Awesome tech you can’t buy yet, for the week of July 6, 2014

At any given moment there are approximately a zillion different crowdfunding campaigns happening on the Web. Take a stroll through Kickstarter or IndieGoGo and you’ll find there’s no shortage of weird, ambitious, and downright stupid projects out there – far too many for any reasonable person to keep up with. But here at DT we are not reasonable people. We spend an inordinate amount of time poring through crowdfunding sites and product blogs in search of the next Oculus Rift or Pebble Watch, so we’re here to bring you a quick roundup of the best projects that are currently up and running.

Synek — Refillable craft beer dispenser

SynekIf you drink a lot of craft beer, you’ve undoubtedly encountered the following dilemma: Either you wind up with more empty bottles than you can possibly fit in your recycle bin each week, or you get your brew by the growler and inevitably have it go flat before you finish it all. The only other options are to downsize the amount you drink (not likely) or fully commit to your craft beer habit and buy yourself a kegerator. Neither option is particularly enticing, but thankfully somebody has cooked up an alternative solution. Synek is basically a tiny refillable kegerator you can keep on your kitchen counter. Inside its temperature-controlled hull, the Synek is sports a with a removable one-gallon vacuum pouch that you can fill up with the beer of your choosing. It’s equipped  with a special nozzle that allows you to fill it from virtually any tap, and because it doesn’t let any air into the pouch, it keeps your beer fresher than a growler. Check out our full post for more details.

Pelty — Candle-powered Bluetooth speaker

peltyThe Pelty gets its name from a unique physical phenomenon, the “Peltier effect,” which states that energy passing through two metals generates a difference in heat, which in turn generates electricity. Leveraging this phenomenon with little more than a tea candle, Pelty’s thermoelectric generator creates enough energy to continuously power an efficient amplifier, which in turn drives a small 3-inch speaker once the flame is up and burning. The product’s Indiegogo page explains that just about any candle will work with the Pelty, though the device will ship with instructions on what size to pick and how to place it in the speaker. The device’s creators avoided plastic and metal, instead favoring ceramic, glass, and wood – all Italian-sourced – for the device. Ceramic, in particular, resists heat well and has desirable insulation and acoustic properties. Find out more here.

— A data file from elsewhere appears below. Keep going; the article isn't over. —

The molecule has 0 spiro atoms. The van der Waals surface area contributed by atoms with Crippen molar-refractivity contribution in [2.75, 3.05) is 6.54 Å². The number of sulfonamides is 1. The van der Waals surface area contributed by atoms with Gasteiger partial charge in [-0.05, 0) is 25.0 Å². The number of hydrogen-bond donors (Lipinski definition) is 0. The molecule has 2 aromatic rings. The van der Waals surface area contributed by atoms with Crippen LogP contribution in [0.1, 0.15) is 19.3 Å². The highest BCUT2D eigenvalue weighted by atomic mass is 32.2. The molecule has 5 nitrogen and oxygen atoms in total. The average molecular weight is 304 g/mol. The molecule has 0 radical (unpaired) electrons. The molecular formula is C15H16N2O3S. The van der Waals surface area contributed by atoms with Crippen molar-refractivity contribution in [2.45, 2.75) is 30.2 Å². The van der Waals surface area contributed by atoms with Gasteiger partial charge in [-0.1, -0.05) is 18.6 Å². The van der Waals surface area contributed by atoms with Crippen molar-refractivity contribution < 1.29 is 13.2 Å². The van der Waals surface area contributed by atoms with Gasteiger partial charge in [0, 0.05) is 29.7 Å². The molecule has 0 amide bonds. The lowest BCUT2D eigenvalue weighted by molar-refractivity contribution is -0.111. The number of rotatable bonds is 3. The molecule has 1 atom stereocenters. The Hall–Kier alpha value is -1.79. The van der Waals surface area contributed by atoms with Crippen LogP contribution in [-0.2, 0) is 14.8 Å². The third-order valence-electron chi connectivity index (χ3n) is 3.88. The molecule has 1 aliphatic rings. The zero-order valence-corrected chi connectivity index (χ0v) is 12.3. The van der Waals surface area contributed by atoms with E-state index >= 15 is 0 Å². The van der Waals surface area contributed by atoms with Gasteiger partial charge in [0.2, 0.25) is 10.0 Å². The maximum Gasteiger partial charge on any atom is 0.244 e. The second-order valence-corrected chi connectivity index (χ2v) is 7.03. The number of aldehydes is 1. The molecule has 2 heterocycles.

CryptoCat — Free encrypted messaging client

CryptoCatNow that we know for sure that the Big Brother (read: The NSA) is definitely watching, logging, and examining most of our online activity, you’ve got more reason than ever to encrypt your online communication. CryptoCat is a secure chat client that uses the OTR protocol, AES-265 encryption with 4069-bit asymmetric keys to keep your messages secure — and it works right in your browser. It’s one of the simplest and most effective encrypted chat clients in the game, and after helping keep millions of conversations encrypted over the past couple years (for free!), the app’s creator Nadim Kobeissi is turning to Kickstarter to raise some money for further development. He’s looking to raise $45,ooo to build an Android app, and also add some new features to the existing iOS app. And it’s not just text encryption either — Kobeissi says that encrypted audio and video support is in the pipeline as well.

iPunch — Smart, impact-sensing MMA gloves

iPunchThere’s all manner of wearable devices designed to quantify the number of steps you take in a day, the calories you burn, or even how fast you can swing a golf club or a bat. But what about how hard you can punch? Well, thanks to a UK hardware startup by the name of Responsive Sports, quantified punches are now a possibility as well. The company has taken to Kickstarter to raise funding for iPunch, a sensor-studded set of combat gloves designed for boxers and martial artists. The gloves connect to both iOS and Android devices via Bluetooth, and, with the help of their embedded sensors, allow the wearer to monitor how hard he or she is hitting. Under the hood, iPunch gloves have two sensors apiece: one to measure impact force, and the other to detect motion. This means that in addition to telling you how hard you’re hitting, the gloves can also determine what kind of punch you’re throwing and beam it to your smartphone in real time.

SplatterTek — Thermally-activated color-changing apparel

SplatterTekWe honestly can’t think of any practical uses for these shirts, but that doesn’t make them any less awesome. Thanks to a specially-engineered dye, SplatterTek shirts will change color when they’re hit with something cold, and then return to their original color once they warm up again. This color-shifting effect is fully reversible, and repeatable thousands of times in the shirt — so long as you take care of it and wash it properly. Inside the fabric of the shirts there are millions of tiny micro-capsules (less than a micron in size) that consist of two parts: an internal phase, and a hard outer shell. The internal phase is an organic material (a fat or wax) that has a specific and adjustable melting point. Dyes are dissolved into this material, and when it’s  heated to its melting point, the material goes clear and the color disappears. When it cools to the solid phase, the material becomes opaque and the color reappears.

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